* Ah, thanks, but my fans seem to be running a bit slow or maybe they're just like that. I don't mind the noise of my current setup that's plugged into my PSU though so I guess I'll keep everything at this speed. *Wipes the Sunbeam fan controller off his shopping cart*
* If I have my rear and top fans as exhaust then there's really no way to push fresh air into the CPU area unless I blow a desk fan thru the top side fan port [which I can't even use due to the size of the cooler] so I have a feeling that top exhaust only is best. (Hot air naturally rises anyway so it should work quite well; the video card and PSU [I think] should also count as exhaust).
@ billbartuska:
* That second answer seems to solve my worries. I'll run a test Sony Vegas render to heat up the CPU [maybe even with overclocked settings] before shutting down.
* My intake at the front is on the bottom and I don't think my front fan is really that strong so I worry that air won't even get to the motherboard. My two top fans eject 65CFM each so I'm pretty sure I will need a closer rear intake in order to keep things even. The side bottom intake [which I'll add a 140mm to] can't go up to the CPU area because the GPU acts as a block and most of that air will be going into and out of the GPU anyway. The bottom fan will be active and I can imagine most of that air running thru the Spot cools onto my RAM & northbridge before going out the top fans.
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xd, I would advise against using a credit card or the finger method as those may cause air pockets. Just apply it to the base straight from the tube and let the pressure do its job as it will force the tim into the cracks and to the outer edges. Do not pick the cooler up to see how it spreed as that will also cause air pockets if you set the cooler back on.
Make sure the surfaces are throughly cleaned with alcohol and dried before you apply tim..
Alright, so I just apply the thermal paste onto the cooler & CPU surface and not use anything to spread it on, correct?
90% Isopropyl alcohol, and Coffee filters are lint free.

And don't use naptha, lighter fluid, or finger nail polish remover, they all leave a residue.

Acetone is the best though.

Have you looked into lapping?

You can always add a fan inside the case to direct air at dead spots.

Cut a hole in the mobo mounting tray and put a fan blowing on the bottom of the motherboard. There's no air circulation there and Its just as hot under there as above.

And not to dissuade you, but an overclocked CPU doesn't care what temperature it's at.
It just has to be below it's max temp to be stable.
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I've heard of lapping. It seems risky in the part that I could ruin the entire cooler just doing it, but I'm quite interested [my dad is in construction so he might have some sandpaper lying around... >.>] I'm just waiting for him to come home with some of that 90% Isopropyl alcohol [not to mention I'm phoning him about whatever Acetone is right now]. I have an Antec Spot Cool that I'll be pointing towards the RAM, and might get a second one [possibly for that area behind the mobo tray? Hmm...]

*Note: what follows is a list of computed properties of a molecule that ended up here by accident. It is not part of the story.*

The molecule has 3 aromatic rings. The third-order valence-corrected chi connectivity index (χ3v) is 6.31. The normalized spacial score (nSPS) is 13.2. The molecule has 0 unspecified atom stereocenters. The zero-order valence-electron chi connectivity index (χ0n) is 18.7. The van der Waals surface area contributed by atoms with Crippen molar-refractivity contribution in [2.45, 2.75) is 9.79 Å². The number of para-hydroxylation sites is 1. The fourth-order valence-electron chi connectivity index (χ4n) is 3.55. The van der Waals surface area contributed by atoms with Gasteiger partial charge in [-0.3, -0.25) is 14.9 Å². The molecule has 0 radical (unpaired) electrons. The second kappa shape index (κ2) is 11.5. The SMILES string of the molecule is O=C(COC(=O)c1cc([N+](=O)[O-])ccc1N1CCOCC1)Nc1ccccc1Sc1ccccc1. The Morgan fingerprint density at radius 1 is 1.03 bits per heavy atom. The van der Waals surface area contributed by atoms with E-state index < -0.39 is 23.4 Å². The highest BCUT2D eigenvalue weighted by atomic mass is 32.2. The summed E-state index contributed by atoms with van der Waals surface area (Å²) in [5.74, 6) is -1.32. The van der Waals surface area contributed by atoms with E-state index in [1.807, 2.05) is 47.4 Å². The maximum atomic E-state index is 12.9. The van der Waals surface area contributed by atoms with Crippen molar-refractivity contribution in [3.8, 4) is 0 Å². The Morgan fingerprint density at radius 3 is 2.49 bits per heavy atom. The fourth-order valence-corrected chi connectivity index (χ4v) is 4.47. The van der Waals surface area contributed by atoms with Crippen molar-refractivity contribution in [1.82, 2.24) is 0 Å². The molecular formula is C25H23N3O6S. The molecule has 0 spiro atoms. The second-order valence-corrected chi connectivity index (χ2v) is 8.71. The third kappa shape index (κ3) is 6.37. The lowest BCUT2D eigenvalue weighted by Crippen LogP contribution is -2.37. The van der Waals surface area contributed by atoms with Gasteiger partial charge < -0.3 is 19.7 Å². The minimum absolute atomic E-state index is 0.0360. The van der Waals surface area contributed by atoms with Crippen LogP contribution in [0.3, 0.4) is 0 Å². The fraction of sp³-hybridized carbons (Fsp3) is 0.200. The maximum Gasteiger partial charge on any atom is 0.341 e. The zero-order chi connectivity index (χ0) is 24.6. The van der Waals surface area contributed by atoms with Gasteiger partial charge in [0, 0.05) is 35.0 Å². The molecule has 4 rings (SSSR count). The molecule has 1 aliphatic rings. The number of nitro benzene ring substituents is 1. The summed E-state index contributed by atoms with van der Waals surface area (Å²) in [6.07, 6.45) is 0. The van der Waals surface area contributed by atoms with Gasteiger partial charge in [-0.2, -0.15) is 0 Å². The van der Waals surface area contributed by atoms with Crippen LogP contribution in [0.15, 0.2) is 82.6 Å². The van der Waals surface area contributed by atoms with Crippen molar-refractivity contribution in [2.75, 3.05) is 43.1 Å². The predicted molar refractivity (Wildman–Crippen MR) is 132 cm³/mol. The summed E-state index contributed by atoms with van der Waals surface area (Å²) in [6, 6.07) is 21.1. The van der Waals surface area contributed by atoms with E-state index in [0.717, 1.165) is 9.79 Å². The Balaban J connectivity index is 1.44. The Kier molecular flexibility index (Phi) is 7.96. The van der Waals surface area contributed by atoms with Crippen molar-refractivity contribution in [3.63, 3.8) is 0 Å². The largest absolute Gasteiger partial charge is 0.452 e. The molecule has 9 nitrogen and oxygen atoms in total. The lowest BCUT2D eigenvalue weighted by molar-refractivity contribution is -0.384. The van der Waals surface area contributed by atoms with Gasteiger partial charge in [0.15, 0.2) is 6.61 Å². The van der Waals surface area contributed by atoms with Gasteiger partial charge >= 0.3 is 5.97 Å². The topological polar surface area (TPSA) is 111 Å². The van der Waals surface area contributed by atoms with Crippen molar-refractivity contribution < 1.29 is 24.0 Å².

There is a fan slot in an area behind the mobo tray for me [near the top, behind the CPU slot], and I was going to purchase a fan for there however NCIX didn't have any in stock.

EDIT: I have Acetone & sandpaper, and my dad's out to get some of that isopropyl alcohol.
SOO... um... how do you lap?

I was looking at the other thread about lapping HDT's lately and have decided against Lapping unless the surface really isn't that smooth.
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Originally Posted by xd_1771
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EDIT: I have Acetone & sandpaper, and my dad's out to get some of that isopropyl alcohol.
SOO... um... how do you lap?

I was looking at the other thread about lapping HDT's lately and have decided against Lapping unless the surface really isn't that smooth.

Lappig (both the CU and the heatsink) can get you as much as 10°c, but ususlly 3-5°c.

LOL you don't need both acetone and IPA.

And smooth surfaces isn't the issue. Flatness is. Put a straight edge across both the CPU and the Heatsink with a strong light behind and see how much light leaks through between the straight egde and the surface. Metal to metal contact between the CPU and heat sink gives the best heat transfer. Any areas where there isn't metal to metal contact have to be filled in with thermal paste, and thermal paste, while a lot better that air, isn't anywhere near as good as metal to metal contact.

And don't be attacking those surfaces with just any old sandpaper. See Easy Pc Kits for lapping parts and directions. There is a proper technique.
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I had to re-apply the MX-3 once because the RAM was in the way, so I had to lift the cooler again and reapply the paste on the CPU. On the other hand, the paste on the cooler had quite flattened so I decided to thin it out with a business card; it's an effective way of filling the cracks. I just put a pea-sized amount of thermal paste on the CPU and used the pressure trick you said. I didn't bother to Lap because by the time you posted that I was already beginning to assemble the parts, and so I heard lapping is a bit more risky for these coolers due to the nickel plating.

Idle temp: Fan speed below 650RPM, Cool'N'Quiet on:
26 degrees

Unfortunately, I have to say goodbye to DIMM 1 and DIMM 2.... so no 8GB for me

However, it seems my rear fan is blowing out... I wonder what's the deal here, I turned it around... or does that not work? Oh well... I have the combination of front, rear side & spot cool to bring air to the cooler.
And my front fan seems to be spinning at just 500RPM.... or maybe it's supposed to be like that.
And the top left of my panel isn't going in properly, sadly... oh well, it's only a ~4mm gap

Tomorrow: Overclocking like there's no tomorrow!!!!
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Nice work!
Full temps at 4.033ghz: ~47 degrees
I'm completely stoked with this result

Too bad I can't get this chip stable if I try to make it run faster... BSOD every time... and I have lots of potential headroom when it comes to temperatures